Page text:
For example, while campaigning, some voters did show support towards Pakatan Rakyat agenda in committing change, but at the same time they told us that the BN candidate, such as my opponent, is a ‘good, already known fellow’.

This is what is described as ‘rural politics’; BN’s strength in retaining its bastions in the rural areas.

Wong visits Elijah’s Children House, a shelter for unfortunate children run by an NGO at Taman Teratai, Indahpura, 1 June.

Was it a Chinese tsunami?

No. The rural folks have a stronger bond with its community as compared to the busier and bustling urban communities.

What should be done, then?

In the context of rural politics, we should definitely foster good ties with the community by way of holding various activities and giving our service to them. We must not forget to execute activities aiming towards nurturing the Malaysian identity; and it can begin at a basic level, such as in tuition classes for students and open dialogues between racial groups.

Apart from that, we should give the community political education by way of conducting community-based activities. The purpose is so that the constituents will learn about choosing a representative from a party that can stand for their voice at state or parliamentary level. It is not just about somebody who can offer roof-repairing services or such, but [on matters] way better than that.

Care to share with us the story about your victory of winning Senai with 11,227-majority?

DAP and Pakatan Rakyat needs to continue the hard work there in delivering the correct information to the constituents.

We admit that we have won due to the hard work achieved there. Despite securing 11,227-majority, it still does not tally with the roughly 40,000 of the electorate.

Wong pays a visit to the wedding ceremony of Amirul Ashraf and Marlia Laili on 25 May.

Apparently the DAP managed to garner 15% of the Malay votes there. Your thoughts on Malay voters there?

This is an interesting development. Most of the Malay voters who chose me were the young electorate, living in the urban areas. Like I said just now, it’s a clash between the rural and urban constituents.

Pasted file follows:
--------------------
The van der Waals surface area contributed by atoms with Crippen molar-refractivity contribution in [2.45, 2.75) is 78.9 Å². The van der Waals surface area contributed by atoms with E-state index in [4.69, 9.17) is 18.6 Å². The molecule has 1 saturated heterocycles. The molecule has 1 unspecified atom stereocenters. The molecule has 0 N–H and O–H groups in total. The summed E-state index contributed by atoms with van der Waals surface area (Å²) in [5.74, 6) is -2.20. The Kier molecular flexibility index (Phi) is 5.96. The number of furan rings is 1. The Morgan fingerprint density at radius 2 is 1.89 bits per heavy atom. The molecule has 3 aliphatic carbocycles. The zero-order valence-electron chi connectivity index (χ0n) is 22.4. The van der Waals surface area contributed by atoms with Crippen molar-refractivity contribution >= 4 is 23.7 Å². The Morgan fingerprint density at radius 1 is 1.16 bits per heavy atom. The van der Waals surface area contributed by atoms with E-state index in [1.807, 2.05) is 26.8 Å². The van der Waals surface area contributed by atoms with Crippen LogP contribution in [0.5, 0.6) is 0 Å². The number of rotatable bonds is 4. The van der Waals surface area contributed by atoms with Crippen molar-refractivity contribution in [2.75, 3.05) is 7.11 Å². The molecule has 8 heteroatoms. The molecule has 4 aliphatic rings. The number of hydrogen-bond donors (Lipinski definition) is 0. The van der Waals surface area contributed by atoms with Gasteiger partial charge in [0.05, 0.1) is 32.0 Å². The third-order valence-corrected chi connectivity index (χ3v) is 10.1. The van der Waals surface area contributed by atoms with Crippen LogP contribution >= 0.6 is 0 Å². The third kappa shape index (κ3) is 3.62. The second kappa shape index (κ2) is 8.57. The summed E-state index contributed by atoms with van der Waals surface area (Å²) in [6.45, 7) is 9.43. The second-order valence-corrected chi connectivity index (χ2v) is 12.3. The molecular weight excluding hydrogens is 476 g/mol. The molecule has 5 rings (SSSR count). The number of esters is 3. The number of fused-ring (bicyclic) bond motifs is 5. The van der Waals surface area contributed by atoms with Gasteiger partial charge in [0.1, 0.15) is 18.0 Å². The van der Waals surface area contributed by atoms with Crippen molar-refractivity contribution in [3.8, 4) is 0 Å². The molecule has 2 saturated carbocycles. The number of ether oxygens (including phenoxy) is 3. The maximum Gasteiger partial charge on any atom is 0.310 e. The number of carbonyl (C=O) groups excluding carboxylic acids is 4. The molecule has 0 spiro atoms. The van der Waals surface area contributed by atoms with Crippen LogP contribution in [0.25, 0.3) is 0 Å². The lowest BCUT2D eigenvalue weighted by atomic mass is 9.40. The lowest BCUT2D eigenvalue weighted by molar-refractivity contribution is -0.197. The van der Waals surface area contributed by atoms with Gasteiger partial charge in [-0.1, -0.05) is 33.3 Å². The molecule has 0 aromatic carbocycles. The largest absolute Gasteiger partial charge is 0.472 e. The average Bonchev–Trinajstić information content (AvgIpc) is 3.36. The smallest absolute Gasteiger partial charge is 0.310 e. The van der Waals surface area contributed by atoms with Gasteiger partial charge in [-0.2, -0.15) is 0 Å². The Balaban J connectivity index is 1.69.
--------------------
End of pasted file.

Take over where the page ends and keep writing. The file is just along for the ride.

This is shown through Pakatan Rakyat’s success in acquiring 51% of the popular vote, despite Utusan Malaysia seen constantly playing racial sentiments before or after the elections. But we have to work harder so that we can overcome the negative publicity, provocation or propaganda coming from BN-controlled media, such as Utusan Malaysia.

Between experience and knowledge, which one do you see as more important?

Experience will increase in parallel with knowledge, without taking into account whether a politician is a young one, or already a senior. The seniors have a lot of experience and we do need the guidance from them. At the same time, Malaysia now has 70 percent citizens with the age ranging from 40 to 45 years old.

Here, we can’t let the molds of old politics hound our younger members of the society. It is not that we are not grateful for the contributions of the old, but change will still happen when more young people join politics because each generation has different mentality, imagination, creativity and viewpoints. — The Rocket

Reach Wong Shu Qi online at her Facebook page, https://www.facebook.com/wongshuqi.my.

This article was written by on Monday, August 26, 2013 at 4:29 pm. You can follow any responses to this entry through the RSS feed. You can leave a response, or trackback from your own site.